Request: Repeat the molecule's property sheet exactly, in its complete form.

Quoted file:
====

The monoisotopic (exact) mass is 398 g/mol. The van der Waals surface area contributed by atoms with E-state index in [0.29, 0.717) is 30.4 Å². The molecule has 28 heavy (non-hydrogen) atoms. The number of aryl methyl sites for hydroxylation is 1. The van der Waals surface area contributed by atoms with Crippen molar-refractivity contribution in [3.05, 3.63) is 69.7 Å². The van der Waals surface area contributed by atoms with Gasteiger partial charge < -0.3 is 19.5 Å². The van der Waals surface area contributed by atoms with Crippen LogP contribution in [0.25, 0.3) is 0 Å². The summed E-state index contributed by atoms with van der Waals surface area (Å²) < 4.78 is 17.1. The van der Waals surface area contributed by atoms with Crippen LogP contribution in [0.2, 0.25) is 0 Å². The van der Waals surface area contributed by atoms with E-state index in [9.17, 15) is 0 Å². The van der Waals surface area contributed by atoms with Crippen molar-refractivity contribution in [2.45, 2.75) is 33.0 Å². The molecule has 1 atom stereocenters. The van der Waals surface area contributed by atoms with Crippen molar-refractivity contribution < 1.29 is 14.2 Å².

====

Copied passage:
The monoisotopic (exact) mass is 398 g/mol. The van der Waals surface area contributed by atoms with E-state index in [0.29, 0.717) is 30.4 Å². The molecule has 28 heavy (non-hydrogen) atoms. The number of aryl methyl sites for hydroxylation is 1. The van der Waals surface area contributed by atoms with Crippen molar-refractivity contribution in [3.05, 3.63) is 69.7 Å². The van der Waals surface area contributed by atoms with Gasteiger partial charge < -0.3 is 19.5 Å². The van der Waals surface area contributed by atoms with Crippen LogP contribution in [0.25, 0.3) is 0 Å². The summed E-state index contributed by atoms with van der Waals surface area (Å²) < 4.78 is 17.1. The van der Waals surface area contributed by atoms with Crippen LogP contribution in [0.2, 0.25) is 0 Å². The van der Waals surface area contributed by atoms with E-state index in [9.17, 15) is 0 Å². The van der Waals surface area contributed by atoms with Crippen molar-refractivity contribution in [2.45, 2.75) is 33.0 Å². The molecule has 1 atom stereocenters. The van der Waals surface area contributed by atoms with Crippen molar-refractivity contribution < 1.29 is 14.2 Å².